1. NEVER PASS UP A PROBABLE TEN TO TWELVE YEAR STARTER! To see what I am talking about refer to point #4. (:
2. There are some mock drafts that actually have Michael Crabtree falling out of the top ten. I know there is a 5% chance, or less, of Crabtree falling to us. My question, is there anyone here who would not take Crabtree with #12? How on earth can you justify it?
3. A lot of the "experts" consider this draft very deep at TE, WR, G, C and LB. The draft is relatively weak at QB, RB, DL, and DB. Our draft should reflect these strengths and weaknesses. For example, let's assume the top players in the draft have five stars and the worst have one star. If I were a coach, the end-game of the draft would be to walk away with as many stars as possible.
Does it make sense to draft a three-star defensive player when a five-star offensive player is on the board? No. As I have said lately, we should not always be about best player available, because sometimes it doesn't make sense. However, given the dynamics of the Cutler trade, we should be stockpiling VALUE.
I would love to take Tyson Jackson because he is deemed to have value, not because he fills a need. If he is rated four to five stars, let's take him. If he is three stars, lets pass and see if we could get him at #18 or just take someone else.
4. I believe the proper proportion for our draft, especially in light of the Cutler trade, should be 60% defense and 40% offense. Out of our first five picks, I hope two are offense and three are defense.
Here is my example of a balanced draft with the first five:
#1A - Tyson Jackson DT
#1B - Rey Maualuga LB
#2 - Eric Wood C
#3A - Fili Moala DT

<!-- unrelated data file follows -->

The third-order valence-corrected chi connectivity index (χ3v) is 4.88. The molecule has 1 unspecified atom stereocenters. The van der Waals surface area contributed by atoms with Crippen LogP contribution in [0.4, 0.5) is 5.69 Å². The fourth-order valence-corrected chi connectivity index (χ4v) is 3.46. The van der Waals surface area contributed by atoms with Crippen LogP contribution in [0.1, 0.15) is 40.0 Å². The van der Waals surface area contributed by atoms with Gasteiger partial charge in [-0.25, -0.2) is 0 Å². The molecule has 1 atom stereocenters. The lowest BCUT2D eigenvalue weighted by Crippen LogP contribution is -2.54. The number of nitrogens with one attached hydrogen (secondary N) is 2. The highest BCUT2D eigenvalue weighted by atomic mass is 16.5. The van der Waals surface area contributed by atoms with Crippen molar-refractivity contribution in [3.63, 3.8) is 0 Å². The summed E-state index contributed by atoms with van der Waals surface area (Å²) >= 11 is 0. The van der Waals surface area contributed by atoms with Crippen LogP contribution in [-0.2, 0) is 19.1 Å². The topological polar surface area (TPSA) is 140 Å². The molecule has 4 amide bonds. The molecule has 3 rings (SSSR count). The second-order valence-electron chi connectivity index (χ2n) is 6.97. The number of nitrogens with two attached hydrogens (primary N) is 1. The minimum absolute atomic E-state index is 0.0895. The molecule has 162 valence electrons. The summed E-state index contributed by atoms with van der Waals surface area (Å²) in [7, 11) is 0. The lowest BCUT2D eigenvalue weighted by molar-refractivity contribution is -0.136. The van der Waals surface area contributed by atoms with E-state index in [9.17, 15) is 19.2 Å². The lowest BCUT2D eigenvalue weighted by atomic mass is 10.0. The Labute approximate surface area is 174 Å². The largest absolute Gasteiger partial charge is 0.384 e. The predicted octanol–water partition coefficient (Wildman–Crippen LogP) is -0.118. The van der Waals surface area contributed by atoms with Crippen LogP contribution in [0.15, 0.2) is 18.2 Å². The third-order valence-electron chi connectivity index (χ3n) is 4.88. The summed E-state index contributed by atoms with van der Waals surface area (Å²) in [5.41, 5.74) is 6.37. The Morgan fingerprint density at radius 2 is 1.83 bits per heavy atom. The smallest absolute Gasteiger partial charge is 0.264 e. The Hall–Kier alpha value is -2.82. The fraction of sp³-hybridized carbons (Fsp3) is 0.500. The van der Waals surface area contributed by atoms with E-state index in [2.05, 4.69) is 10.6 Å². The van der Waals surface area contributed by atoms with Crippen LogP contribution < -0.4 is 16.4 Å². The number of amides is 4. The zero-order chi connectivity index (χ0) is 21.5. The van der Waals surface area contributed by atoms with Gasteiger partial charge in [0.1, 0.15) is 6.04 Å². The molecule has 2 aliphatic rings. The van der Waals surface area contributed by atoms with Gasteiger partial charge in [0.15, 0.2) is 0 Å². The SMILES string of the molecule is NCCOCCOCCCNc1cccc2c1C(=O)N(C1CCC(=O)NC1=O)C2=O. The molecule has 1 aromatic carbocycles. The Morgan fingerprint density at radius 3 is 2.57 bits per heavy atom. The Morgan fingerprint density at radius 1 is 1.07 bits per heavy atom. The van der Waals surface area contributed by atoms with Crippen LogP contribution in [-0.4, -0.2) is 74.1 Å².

#3B - Ramses Barden WR
This has three defensive players and two offensive players. Top to bottom, a draft like this gives us the closest to 25 stars (for 5 players) as we will get. These players are not set in stone for me, just an example.
Here is the deal, taking an offensive lineman, like a guard or a center is definitely not sexy. However, it is the best thing for our team now and for the future. Eric Wood, Alex Mack, Max Unger, Duke Robinson are part of an extremely deep interior linemen class. Many of these names will be available with our second rounder. By most accounts, guys like Wood, Mack, and Unger will be 10 to 12 year starters and potentially pro-bowlers. Drafting a ten to twelve year starter puts us in a position to have better future drafts. We won't have to address the position for another decade at least!
Take what each draft gives you. In this draft, take LB, G, C, DT and WR, even though this doesn't perfectly line up with our needs. The 2010 draft, by many accounts, appears to be deep at NT and DB. Maybe we will be able to blow our wad on a couple of DB's and NT's, if their value permits it.
5. Here is a side question. Does anyone know which free agents will be available in the 2010 off-season that we would like?
6. I would like to see other examples of balanced value drafts just to get an idea of what people are thinking. Please chime in.